What Is AllianceBlock (ALBT)?

What Is AllianceBlock (ALBT)? Complete Guide Review About AllianceBlock.

What Is AllianceBlock (ALBT)?

AllianceBlock The Prometheus Protocol is a comprehensive and layered architecture to facilitate cross-border transactions in capital markets in a completely regulated and compliant manner. It provides the framework to digitize all forms of assets in seamless
compliance with the regulations in effect. The Prometheus Protocol is comprised of the following three layers.

The Prometheus Protocol leverages the best of ‘code is law’ and ‘Law is by the People’
philosophies. It provides templatized smart contract driven logic to automate transaction validation and to ensure their adherence to regulation. It also provides for upgradeability of this logic to stay aligned to their real-world regulatory counterparts that are amended by legislatures from time to time.

AllianceBlock The Prometheus Protocol heralds the age of true ‘Open Finance’ with robust Data Governance where, users won’t be required to undergo KYC checks at every financial institution but have complete sovereignty over their data by enabling their storage in an encrypted manner. This prevents unauthorized usage and access while enabling the users to request its deletion at any time.

AllianceBlock Storage Key Points

Coin BasicInformation
Coin NameAllianceBlock
Short NameALBT
Circulating Supply232,955,783.00 ALBT
Total Supply1,000,000,000
Source CodeClick Here To View Source Code
ExplorersClick Here To View Explorers
Twitter PageClick Here To Visit Twitter Group
WhitepaperClick Here To View
Support24/7
Official Project WebsiteClick Here To Visit Project Website

Business in the Age of Globalization Parts, Problems, & Potential

Globalization led to the development of a common set of mutually agreeable rules between countries/jurisdictions looking to leverage faster integration of businesses across geographies and jurisdictions while ensuring traceability and auditability to prevent criminal activities such as terror financing and money laundering.

Regulatory Compliance for Integrity and Trust

AllianceBlock Take the case of the metric units of measurement (such as kilogram, metre, and seconds etc) as a parallel. A majority of the countries agreed on a common definition of measurement units so that one metre in Australia would be the same as one metre in Canada.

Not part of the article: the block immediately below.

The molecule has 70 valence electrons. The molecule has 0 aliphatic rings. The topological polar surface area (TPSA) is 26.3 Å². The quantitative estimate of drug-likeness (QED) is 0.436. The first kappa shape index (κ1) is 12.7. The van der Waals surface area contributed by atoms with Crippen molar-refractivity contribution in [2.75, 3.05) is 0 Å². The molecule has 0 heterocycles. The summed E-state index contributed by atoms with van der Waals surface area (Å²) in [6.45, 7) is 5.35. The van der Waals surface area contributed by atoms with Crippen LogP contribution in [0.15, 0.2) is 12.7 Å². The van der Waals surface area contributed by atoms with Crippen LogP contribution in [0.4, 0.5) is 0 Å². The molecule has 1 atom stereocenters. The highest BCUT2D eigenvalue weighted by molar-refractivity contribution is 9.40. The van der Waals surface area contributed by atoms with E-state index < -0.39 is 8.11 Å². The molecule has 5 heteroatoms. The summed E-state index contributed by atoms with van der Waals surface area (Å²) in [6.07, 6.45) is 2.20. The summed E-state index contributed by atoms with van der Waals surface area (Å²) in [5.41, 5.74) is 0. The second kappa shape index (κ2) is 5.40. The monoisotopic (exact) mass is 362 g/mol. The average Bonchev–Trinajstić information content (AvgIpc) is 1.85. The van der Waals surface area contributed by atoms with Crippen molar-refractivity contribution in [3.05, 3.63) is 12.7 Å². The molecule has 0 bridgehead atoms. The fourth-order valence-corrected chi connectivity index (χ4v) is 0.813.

The world of Business and Finance took these concepts and came up with their own
protocols that facilitated faster, simpler, and non-redundant transactions according to the laws governing business and finance in various countries. These formed the building blocks of a global regulatory compliance protocol. Thus, when a protocol adheres to the requirements of the laws of the land, it is said to be regulatory compliant (see Figure 1).

Regulatory Authorities routinely come up with frameworks to enable legitimate businesses to comply easily with their laws. Laws change with time and therefore regulatory compliance requirements must change as well. For example, the arrival of credit cards led to the formation of a new standard – PCI DSS (Payment Card Industry Data Security Standard) created by the Payment Card Industry Security Standards Council to help prevent credit card fraud and bolster information security.

What is Data Governance?

Data Governance is the collecting, storage, processing, and the overall management of data of users, legal entities, transactions and everything in between. The key aim of data governance is to comply with consumer-protection regulations such as GDPR, MiFID II and others while also ensuring that high data quality and security persist throughout the entire data life cycle. Just as there are laws to govern what, as a people, can and cannot do, data governance is used to create rules for how and by who can a particular piece of data be accessed, processed, and transmitted.

AllianceBlock In a real-world scenario, a financial institution onboards a new client after a strict and lengthy due diligence that can be done in-house but most of the time is outsourced to a third party (KYC provider). The KYC provider receives and processes a form for verification and sends back the result to the financial institution. Transaction history and record-keeping is managed by yet another provider.

AllianceBlock Seamless communication between the above is maintained by a fourth technology provider that serves as the conduit. This technology provider may also outsource certain functions to lighten their workload. Hence, data is received, processed, and stored by multiple agencies in multiple jurisdictions.

Where Does Current Data Governance Falter?

AllianceBlock Today, businesses have administrative offices in one jurisdiction and branches in several others (example: Banks), data localisation laws came up short and transnational regulations such as GDPR gained traction. However, such a system still fails (See Figure 3) to provide full autonomy to the users with respect to their data.

The Open Banking initiatives seen in the European and certain Southeast Asian jurisdictions which enable users’ financial and other data to be shared with third party developers or other financial institutions, in order to be used to the benefit of these users is a step in the right direction. However, they are limited in scope.